At a recent speaking engagement, a member of the audience asked me what leadership advice I would give myself when I first began my career. While I enjoyed the thought of talking to a younger version of myself, I would much rather offer guidance to today’s young leaders, who work in a drastically different workforce and face unique challenges.
When I started my career in business over thirty-five years ago, I was grateful for suggestions, advice, and tips I received from my seniors. Yet through my experiences as a CEO and corporate advisor, I have seen that today’s young professionals need to approach leadership quite a bit differently.
Here are six recommendations for young leaders trying to achieve a new level of success:
1. It’s your responsibility to make an impact
Let’s face it–no one else has it in their job description to help you make it to the top. It’s up to you to be the best leader for your team and company as a whole. It’s like the slogan we have in New York City–“if you see something, say something.”
Identify issues, problems, and opportunities and work with your team to develop and implement solutions. Don’t either ignore or complain–that is how you make an impact.
2. Don’t focus on yourself
Your personal career growth is important, but as a leader, it’s not about just you anymore. When you’re in charge of a team of employees, you need to make sure their needs are met and that they have opportunities for growth and success. Evaluate each employee’s strengths and weaknesses, and coach them to improve so that they, and the whole company wins.
3. Look at both the big and little picture
Too often I see very contradictory and in some cases mutually exclusive approaches–neither of which works. Some young leaders become so enthralled with the assumed success of their big idea, they neglect the critical details and often find themselves owning a flawed execution that produces poor results.
The flip side of the coin is leaders who love minutiae and spend most of their day toiling in the weeds. While everything is accurate and on schedule, their wins are quite small because they never exhibited the vision to think big.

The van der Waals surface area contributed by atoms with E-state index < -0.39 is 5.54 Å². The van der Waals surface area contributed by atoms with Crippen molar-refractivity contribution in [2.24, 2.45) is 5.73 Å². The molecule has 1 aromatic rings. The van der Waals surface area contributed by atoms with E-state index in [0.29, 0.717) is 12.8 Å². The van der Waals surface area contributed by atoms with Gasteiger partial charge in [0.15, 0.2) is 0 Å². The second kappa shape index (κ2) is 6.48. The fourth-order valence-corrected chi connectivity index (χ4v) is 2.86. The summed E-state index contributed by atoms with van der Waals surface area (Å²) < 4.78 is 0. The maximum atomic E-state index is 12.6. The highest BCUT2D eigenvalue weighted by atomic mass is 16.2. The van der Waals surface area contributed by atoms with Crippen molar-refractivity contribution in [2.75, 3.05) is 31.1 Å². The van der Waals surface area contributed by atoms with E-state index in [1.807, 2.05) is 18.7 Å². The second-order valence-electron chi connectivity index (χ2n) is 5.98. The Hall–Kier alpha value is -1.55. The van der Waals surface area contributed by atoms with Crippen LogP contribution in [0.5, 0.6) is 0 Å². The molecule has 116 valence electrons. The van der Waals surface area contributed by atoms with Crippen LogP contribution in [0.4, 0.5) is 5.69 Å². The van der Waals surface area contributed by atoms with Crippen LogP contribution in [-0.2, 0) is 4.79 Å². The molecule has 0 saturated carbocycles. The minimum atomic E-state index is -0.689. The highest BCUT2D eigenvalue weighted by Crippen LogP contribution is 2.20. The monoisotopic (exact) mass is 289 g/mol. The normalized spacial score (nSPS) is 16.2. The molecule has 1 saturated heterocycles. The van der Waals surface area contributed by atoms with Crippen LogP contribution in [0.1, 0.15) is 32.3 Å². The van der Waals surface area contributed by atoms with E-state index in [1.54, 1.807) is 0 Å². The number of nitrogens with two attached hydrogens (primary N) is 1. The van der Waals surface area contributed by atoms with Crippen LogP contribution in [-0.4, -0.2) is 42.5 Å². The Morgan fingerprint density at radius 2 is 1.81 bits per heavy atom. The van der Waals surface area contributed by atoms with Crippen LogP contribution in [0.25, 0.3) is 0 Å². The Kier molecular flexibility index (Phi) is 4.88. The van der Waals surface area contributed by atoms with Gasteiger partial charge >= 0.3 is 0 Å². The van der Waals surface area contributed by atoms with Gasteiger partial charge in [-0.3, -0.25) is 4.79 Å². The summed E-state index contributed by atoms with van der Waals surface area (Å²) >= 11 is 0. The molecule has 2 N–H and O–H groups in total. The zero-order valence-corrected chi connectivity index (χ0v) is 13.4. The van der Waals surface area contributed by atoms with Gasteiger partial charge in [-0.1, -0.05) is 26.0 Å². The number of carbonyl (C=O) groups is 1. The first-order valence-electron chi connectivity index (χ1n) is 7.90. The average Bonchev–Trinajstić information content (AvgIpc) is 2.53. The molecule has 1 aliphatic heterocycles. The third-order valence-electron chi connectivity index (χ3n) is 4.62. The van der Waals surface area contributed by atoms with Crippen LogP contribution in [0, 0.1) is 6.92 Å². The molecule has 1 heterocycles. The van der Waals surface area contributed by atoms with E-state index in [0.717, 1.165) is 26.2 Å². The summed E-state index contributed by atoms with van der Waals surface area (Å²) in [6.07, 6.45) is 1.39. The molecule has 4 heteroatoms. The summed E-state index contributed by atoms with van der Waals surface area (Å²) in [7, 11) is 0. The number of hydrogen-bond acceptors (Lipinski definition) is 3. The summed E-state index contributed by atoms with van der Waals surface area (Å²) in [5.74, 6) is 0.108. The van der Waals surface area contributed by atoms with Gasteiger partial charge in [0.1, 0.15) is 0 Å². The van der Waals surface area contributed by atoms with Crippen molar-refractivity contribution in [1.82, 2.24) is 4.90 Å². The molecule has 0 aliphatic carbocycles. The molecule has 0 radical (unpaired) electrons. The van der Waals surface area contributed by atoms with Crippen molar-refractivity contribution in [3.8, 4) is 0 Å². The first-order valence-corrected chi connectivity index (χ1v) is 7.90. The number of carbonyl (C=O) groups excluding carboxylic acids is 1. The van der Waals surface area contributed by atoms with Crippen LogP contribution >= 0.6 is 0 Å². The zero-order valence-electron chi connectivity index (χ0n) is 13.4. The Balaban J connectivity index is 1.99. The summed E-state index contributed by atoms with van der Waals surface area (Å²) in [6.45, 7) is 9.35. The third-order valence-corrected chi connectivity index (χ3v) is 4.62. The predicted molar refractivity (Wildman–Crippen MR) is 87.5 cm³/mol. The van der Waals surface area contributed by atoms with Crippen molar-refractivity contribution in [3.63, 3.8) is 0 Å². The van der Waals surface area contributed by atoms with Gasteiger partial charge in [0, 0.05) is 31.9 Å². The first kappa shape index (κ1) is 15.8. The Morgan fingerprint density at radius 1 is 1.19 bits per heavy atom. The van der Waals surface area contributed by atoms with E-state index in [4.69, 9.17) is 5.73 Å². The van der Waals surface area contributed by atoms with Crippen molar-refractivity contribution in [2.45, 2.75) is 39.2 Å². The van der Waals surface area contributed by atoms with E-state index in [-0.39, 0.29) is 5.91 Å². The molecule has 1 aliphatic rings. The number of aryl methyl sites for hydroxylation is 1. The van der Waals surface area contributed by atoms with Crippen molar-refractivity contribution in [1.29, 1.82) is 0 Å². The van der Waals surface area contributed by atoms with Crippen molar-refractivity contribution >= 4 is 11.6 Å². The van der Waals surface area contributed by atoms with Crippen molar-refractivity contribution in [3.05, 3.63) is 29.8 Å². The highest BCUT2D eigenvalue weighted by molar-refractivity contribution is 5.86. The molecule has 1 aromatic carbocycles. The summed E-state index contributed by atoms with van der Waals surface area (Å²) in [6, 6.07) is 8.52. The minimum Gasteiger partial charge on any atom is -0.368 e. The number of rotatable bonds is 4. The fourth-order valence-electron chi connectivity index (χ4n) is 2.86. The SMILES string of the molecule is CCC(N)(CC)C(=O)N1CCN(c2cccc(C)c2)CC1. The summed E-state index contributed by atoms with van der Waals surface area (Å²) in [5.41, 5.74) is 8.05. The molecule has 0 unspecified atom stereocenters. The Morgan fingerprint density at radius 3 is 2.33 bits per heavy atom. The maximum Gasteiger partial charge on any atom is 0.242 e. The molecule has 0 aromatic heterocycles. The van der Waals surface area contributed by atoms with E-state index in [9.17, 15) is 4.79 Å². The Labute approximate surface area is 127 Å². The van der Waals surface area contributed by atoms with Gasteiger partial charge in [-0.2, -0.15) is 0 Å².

Great leaders do both, and if you learn these skills now, your path to success is more certain.
4. Your authority needs to count even if your employees are older
I was fortunate early in my career to move up quickly and as a result, almost everyone on my teams were older, and in some cases substantially older than me. While this at the time did not seem strange to me, I know that many of them were not thrilled that I was their boss.
Very quickly, I realized that I needed to get to know them as individuals, understand what concerns they might have had, and help them work through their issues. It was less about delegation and more about coaching–almost becoming a player-coach.
Just because you have the title does not mean you are in charge. Take the time and care with work with your team and earn their respect. When you do that, it does not matter what your age is.
5. Sometimes the old-school approach isn’t completely wrong
It is easy to be dismissive that the old way of doing things must be antiquated and replaced. Technology and innovation are changing the way we do business and certainly speeding up cycle times.
Leaders need to respect and appreciate that folks who are older and been with the company for 20 years have enormous institutional knowledge, and they would love to contribute their new into new approaches. Get to know these folks. Learn what they know and engage them in your process.
It’s a win-win for everyone.
6. You still need to listen and learn
Here’s the hardest truth of all. Just because you are the leader, you do not have all the answers–and you may not have all of the questions either.
Keep in contact with those who guided you constantly use fresh eyes to observe what is working and not working in your group. Get everyone on your team involved and don’t be afraid to admit your way isn’t working.
Today’s young leaders probably have it harder than I did starting out, but also have greater opportunities. Follow these six recommendations, and you will be well on your way to success.
The opinions expressed here by Inc.com columnists are their own, not those of Inc.com.